House of Friendship fire in Cambridge now a criminal investigation: police

Damage could be seen on the back of the House of Friendship facility in Cambridge on Wednesday morning. Ahmad Fareed Khan / Global News

Waterloo Regional Police say Wednesday’s fire which caused “extensive damage” to the new House of Friendship addiction treatment centre in Cambridge is under criminal investigation.

Police say they are conducting the investigation in partnership with the Ontario Fire Marshal’s Office.

They say the call came in for the fire on Concession Road at around 3:20 a.m.

READ MORE: Cambridge’s new House of Friendship building damaged in overnight fire

The Cambridge Fire Department has yet to answer inquiries from Global News over the cost or cause of the fire.

On Thursday, the House of Friendship announced that it was moving forward with the facility as planned in spite of the “serious fire” which it says caused “extensive damage” to the building.

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“We are already hearing from community partners, individuals and businesses who want to make contributions to the project in the aftermath of this fire, and we are eternally grateful for that barn-raising attitude that the Waterloo region is known for,” John Neufeld, executive director of House of Friendship, said in the release. “It’s what sets us apart from other communities. We are determined to get this done as soon as possible.”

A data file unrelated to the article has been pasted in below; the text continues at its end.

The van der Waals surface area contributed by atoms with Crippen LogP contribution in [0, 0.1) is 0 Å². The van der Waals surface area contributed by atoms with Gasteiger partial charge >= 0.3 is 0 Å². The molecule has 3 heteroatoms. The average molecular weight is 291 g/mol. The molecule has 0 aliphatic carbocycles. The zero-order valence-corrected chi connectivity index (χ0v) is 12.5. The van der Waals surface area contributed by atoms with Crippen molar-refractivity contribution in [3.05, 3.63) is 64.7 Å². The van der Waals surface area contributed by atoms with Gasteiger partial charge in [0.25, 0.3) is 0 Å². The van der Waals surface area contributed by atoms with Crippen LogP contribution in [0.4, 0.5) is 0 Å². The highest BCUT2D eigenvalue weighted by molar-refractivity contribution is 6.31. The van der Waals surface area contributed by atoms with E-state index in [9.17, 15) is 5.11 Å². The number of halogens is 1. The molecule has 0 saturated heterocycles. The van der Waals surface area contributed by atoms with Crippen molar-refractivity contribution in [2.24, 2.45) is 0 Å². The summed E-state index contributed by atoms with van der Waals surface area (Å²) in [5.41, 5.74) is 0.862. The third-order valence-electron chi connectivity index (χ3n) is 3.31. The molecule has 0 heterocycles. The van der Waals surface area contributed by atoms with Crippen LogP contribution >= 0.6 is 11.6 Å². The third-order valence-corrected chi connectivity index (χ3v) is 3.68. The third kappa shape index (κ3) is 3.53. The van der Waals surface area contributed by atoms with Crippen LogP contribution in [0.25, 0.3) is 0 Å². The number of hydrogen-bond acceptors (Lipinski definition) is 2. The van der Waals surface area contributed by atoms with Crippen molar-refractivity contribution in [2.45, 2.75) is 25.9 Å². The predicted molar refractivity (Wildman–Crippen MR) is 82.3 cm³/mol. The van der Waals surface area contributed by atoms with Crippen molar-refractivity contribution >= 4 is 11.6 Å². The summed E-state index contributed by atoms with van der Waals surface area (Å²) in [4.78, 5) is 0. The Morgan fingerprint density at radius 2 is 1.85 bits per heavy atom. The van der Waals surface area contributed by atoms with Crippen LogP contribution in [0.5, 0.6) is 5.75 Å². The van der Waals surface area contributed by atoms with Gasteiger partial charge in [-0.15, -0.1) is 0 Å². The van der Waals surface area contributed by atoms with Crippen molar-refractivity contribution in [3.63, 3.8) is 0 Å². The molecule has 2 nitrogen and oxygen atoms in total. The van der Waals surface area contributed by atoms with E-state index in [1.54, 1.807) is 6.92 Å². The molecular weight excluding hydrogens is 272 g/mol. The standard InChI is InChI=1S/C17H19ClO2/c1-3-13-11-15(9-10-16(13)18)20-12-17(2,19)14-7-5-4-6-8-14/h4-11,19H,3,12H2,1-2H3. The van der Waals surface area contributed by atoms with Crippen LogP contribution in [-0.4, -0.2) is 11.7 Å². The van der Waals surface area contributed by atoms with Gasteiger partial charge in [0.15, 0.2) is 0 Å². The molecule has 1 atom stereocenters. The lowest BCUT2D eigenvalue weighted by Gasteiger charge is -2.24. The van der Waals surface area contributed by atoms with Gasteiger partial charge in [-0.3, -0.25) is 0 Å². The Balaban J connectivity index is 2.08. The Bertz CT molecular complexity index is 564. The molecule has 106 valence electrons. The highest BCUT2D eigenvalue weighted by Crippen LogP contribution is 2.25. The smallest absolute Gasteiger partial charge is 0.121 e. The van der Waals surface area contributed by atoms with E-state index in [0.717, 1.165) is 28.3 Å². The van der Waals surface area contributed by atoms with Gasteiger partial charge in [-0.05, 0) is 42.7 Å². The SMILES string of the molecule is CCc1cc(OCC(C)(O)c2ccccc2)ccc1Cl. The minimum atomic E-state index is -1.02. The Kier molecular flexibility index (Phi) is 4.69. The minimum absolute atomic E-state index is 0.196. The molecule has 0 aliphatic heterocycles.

The building, which was formerly owned by the Women’s Crisis Service, was set to be completed in June and officially open the following month, according to a report presented to the Region of Waterloo on Tuesday.

READ MORE: Waterloo police arrest Kitchener man sought in connection to Cambridge shooting, other crimes

The construction, which began in September of last year, was to add a second floor to the facility.

The House of Friendship said it was unclear yet whether it would be able to follow that timeline.

The region’s budget committee approved a $150,000 grant to the House of Friendship on Tuesday to help with the cost of the initial project.

Police are asking anyone with information to call 519-570-9777 ext. 2263 or Crime Stoppers at 1-800-222-8477.

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